Mar 10, 2014

Interesting Scoop From CityScope


Vancouver used an innovative public-private partnership to build the Canada Line light rail for the 2010 Olympics. Now, rail projects in Edmonton, Denver and Maryland suburbs of Washington, D.C. view Vancouver as a model.
The United Arab Emirates is offering a million dollar prize for the best design of an urban drone, the AP reports. 
Canada has joined Europe and Australia as a leader in using "P3s" for all manner of infrastructure projects. In an interview with Citiscope, PPP Canada CEO John McBride explains how it works.
A European Commission paper on the future of cities sets the stage for a Europe-wide "urban agenda."
In fast-growing cities of the developing world, naming streets is just one step in improving city services. The World Bank’s Catherine Farvacque-Vitkovic explains.

Ghana is on a national quest to name all of its city streets. It's an exercise that rapidly urbanizing cities across the developing world can learn from.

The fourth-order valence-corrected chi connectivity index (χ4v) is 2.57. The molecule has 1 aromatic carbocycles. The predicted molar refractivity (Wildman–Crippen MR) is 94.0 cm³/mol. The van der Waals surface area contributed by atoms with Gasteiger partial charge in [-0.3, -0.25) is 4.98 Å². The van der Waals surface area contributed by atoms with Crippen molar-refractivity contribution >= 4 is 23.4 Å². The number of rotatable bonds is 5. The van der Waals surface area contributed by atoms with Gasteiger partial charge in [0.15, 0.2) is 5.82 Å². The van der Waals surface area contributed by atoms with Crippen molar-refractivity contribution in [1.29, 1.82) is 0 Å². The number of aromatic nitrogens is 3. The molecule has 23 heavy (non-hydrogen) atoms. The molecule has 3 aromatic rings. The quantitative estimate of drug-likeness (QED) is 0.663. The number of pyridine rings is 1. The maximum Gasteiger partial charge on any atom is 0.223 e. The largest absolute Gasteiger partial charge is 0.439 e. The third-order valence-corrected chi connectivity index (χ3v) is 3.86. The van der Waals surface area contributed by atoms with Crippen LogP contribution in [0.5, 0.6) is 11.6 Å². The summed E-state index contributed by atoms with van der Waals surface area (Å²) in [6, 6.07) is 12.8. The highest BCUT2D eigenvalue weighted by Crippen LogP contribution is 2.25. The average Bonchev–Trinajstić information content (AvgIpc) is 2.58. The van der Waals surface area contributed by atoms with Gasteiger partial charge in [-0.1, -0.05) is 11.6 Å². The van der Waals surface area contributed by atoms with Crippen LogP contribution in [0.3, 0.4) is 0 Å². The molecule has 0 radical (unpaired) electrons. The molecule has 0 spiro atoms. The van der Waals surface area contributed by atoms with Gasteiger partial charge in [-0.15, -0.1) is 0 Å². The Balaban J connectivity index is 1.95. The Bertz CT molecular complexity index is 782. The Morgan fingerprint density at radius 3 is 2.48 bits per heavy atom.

Writing in The Washington Post, political scientists Brian Wampler and Mike Touchton report that cities where citizens have control over a piece of the municipal budget invest more in education and sanitation.
Despite its slums and poverty, the quality of governance in Lagos has been improving, Seth Kaplan writes in the New York Times.
Outside of London, not many cities in the UK have opted to have an elected mayor with executive powers. Local government expert Robin Hambleton says they’re missing out.

In an interview with Citiscope, Bristol's first elected mayor discusses the ideas that will shape the future of his city.

Nine English cities said no to having an elected mayor. Bristol voters said yes. The man they picked for the job wants Bristol to be a model medium-sized city for Britain and all the world.